Tobacco giant Philip Morris illegally promoted cigarettes


23 Jul 2017

India seeks explanation from Marlboro cigarettes maker over promotion practices

A health ministry official said India is planning to seek an explanation from tobacco giant Phillip Morris over its marketing practices.

The move comes a week after Reuters reported that the company-owned brand Marlboro distributes free cigarettes at nightclubs and bars frequented by youth for promotional purposes.

The health ministry believes the tactic could flout Indian laws.


Documents reveal Philip Morris's strategy for India

Documents reveal Philip Morris's strategy for India

Philip Morris's marketing strategy relies heavily on kiosk advertising and social events.

Reuters accessed internal documents dated between 2009-2016.

A 2015 strategy paper listed the company goal to ensure "every adult Indian smoker should be able to buy Marlboro within walking distance."

Another key goal is "winning the hearts and minds of LA-24," a reference to those aged 18 to 24.


Philip Morris also targeted cigarette stalls for illegal advertising

Besides targeting nightclubs and bars, Philip Morris reportedly advertised cigarettes at kiosks, stalls and also distributed free smokes.

The company paid owners Rs. 500-3,000 every month to put up Marlboro ads, which is illegal under Indian 2003 tobacco control law.

India's largest cigarette maker ITC, which controls around 80% of the market, too has used similar tactics.

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Huge market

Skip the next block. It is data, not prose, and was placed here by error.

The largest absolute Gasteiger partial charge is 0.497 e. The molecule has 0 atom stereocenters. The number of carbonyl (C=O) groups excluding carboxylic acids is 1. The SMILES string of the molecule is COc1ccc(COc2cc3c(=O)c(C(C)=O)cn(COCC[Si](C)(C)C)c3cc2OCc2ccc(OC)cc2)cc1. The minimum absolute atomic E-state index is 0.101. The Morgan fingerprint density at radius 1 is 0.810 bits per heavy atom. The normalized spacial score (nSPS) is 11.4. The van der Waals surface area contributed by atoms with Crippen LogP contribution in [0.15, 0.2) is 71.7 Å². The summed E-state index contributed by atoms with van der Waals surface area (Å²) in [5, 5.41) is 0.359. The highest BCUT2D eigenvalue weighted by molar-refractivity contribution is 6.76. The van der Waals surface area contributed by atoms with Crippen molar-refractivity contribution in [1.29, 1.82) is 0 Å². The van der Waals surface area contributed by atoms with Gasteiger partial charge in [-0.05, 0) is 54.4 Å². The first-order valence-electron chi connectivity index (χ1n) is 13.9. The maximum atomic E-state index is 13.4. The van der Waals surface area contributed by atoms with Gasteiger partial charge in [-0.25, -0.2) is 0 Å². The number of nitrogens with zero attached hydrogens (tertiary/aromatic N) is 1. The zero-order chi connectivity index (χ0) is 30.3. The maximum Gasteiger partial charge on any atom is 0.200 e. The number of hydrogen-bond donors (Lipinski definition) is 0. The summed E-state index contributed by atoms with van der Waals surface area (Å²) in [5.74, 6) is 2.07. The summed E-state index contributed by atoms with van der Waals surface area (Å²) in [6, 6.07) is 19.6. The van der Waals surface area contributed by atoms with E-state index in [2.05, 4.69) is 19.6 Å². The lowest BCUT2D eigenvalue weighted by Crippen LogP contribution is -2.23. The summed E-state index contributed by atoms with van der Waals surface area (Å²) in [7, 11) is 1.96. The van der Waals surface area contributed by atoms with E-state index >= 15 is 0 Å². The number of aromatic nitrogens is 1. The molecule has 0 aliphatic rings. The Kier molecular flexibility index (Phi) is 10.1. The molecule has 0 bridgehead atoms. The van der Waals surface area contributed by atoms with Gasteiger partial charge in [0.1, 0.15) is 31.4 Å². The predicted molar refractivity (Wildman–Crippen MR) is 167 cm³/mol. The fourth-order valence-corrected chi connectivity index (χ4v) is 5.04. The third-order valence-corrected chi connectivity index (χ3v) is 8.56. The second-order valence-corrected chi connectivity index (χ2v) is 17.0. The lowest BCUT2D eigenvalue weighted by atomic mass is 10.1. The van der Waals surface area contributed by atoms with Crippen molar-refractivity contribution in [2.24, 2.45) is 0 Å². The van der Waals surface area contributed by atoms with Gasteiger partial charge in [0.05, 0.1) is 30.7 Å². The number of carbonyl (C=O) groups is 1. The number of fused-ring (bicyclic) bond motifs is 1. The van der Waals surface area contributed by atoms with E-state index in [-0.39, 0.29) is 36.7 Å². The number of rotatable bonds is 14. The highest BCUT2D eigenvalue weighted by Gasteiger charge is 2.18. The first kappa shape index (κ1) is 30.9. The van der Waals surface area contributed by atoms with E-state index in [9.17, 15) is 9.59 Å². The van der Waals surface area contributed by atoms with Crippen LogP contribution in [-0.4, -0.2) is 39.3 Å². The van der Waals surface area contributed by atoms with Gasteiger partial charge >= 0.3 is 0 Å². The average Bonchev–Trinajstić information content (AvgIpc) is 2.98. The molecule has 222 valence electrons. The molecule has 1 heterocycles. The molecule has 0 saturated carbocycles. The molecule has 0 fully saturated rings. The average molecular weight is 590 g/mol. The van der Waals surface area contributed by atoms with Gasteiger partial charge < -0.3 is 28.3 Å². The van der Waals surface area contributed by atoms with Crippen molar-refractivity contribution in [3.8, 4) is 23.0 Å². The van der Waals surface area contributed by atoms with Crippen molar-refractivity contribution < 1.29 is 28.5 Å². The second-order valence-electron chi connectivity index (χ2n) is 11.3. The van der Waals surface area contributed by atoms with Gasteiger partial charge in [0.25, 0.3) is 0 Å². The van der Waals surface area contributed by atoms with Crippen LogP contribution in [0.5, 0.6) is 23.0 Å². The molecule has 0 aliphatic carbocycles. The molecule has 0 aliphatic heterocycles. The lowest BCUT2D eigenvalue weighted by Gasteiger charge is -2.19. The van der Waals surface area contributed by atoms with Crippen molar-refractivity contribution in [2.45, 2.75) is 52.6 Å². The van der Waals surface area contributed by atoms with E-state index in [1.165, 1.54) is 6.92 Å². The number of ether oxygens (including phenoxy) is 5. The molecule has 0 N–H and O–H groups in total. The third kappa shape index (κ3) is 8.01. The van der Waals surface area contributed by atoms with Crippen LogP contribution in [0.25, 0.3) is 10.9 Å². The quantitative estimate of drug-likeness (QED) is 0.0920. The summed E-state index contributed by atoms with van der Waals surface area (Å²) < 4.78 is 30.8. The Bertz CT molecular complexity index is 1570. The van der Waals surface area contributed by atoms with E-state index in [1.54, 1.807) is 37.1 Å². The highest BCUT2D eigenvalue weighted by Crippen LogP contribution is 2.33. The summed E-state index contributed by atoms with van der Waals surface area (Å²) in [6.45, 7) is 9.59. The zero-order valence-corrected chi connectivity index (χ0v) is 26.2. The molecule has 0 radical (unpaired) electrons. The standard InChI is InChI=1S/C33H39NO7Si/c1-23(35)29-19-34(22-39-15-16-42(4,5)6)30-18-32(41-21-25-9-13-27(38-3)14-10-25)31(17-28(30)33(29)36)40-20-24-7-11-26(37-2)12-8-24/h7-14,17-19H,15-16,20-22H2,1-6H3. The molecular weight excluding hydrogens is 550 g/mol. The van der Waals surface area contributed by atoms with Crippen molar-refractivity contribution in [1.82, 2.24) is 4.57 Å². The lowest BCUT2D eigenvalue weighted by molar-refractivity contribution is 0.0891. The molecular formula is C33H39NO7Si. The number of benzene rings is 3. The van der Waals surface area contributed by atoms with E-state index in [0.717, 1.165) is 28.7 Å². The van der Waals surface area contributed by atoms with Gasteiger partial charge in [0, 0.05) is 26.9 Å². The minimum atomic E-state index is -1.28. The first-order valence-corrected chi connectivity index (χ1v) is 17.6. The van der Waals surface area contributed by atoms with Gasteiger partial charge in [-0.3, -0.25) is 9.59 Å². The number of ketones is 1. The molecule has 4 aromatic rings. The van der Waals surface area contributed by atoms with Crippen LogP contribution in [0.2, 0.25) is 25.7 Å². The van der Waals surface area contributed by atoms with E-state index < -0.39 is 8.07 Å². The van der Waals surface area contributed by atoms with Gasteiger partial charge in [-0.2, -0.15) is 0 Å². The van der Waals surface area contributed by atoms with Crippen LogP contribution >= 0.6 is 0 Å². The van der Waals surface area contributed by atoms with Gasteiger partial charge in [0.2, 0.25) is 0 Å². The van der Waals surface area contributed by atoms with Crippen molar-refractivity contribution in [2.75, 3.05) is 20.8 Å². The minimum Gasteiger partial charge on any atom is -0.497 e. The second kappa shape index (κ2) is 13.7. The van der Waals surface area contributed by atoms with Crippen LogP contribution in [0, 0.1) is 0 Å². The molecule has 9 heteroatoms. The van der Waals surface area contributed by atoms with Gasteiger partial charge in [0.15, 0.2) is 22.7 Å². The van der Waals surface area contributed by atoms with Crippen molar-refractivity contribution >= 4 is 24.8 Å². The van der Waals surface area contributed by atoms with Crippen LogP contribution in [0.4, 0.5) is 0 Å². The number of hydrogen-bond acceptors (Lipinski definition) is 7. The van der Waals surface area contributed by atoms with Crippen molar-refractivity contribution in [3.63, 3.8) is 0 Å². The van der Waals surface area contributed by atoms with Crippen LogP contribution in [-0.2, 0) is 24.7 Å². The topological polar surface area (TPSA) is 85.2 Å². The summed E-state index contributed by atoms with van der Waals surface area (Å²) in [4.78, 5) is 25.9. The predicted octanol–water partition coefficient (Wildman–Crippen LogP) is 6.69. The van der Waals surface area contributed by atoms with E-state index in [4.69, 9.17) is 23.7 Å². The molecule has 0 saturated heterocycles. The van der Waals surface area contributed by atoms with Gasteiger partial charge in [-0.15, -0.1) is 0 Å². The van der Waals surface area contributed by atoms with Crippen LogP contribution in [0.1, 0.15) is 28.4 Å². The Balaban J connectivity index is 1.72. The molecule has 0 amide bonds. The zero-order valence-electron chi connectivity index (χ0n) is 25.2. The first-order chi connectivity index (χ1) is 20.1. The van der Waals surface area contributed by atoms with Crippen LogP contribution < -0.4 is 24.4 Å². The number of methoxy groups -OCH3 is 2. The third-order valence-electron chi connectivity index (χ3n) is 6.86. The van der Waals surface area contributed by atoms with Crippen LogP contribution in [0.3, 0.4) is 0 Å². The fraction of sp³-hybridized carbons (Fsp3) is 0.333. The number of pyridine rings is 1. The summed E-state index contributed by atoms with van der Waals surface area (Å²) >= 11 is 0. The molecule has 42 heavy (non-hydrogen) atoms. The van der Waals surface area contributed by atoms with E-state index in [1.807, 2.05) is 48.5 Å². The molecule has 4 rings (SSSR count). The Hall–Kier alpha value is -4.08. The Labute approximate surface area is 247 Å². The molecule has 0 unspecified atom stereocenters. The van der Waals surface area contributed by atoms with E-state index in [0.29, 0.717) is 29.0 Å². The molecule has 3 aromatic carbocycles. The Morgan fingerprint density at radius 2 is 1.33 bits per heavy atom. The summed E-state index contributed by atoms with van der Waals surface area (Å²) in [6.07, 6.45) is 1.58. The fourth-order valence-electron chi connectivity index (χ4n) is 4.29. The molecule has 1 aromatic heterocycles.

Why India matters for Philip Morris

Why India matters for Philip Morris

Cigarette sales are declining in several countries.

Philip Morris has identified India, a country of 1.3 billion people, as a "high potential market with huge upside with cigarette market still in infancy."

India is home to 100 million smokers, of whom, two-thirds smoke bidis.

Around 900,000 people die annually in India and tobacco-related diseases cost the country $16 billion every year.

Govt. to act

Govt. plans to take action against tobacco companies

Tobacco companies get away with their promotion activities because enforcement of the Cigarettes and Other Tobacco Products Act remains weak.

Following the Reuters revelations, the government plans to take "action as per law" against Philip Morris and other tobacco companies, said Arun Kumar Jha, a health ministry official who oversees tobacco control.

Jha said the ministry will ask states to act against illegal advertisements.

Philip Morris and ITC claim to comply with Indian laws

Philip Morris had previously said its advertising practices are "compliant with Indian law." ITC too has said it complies with Indian regulations.

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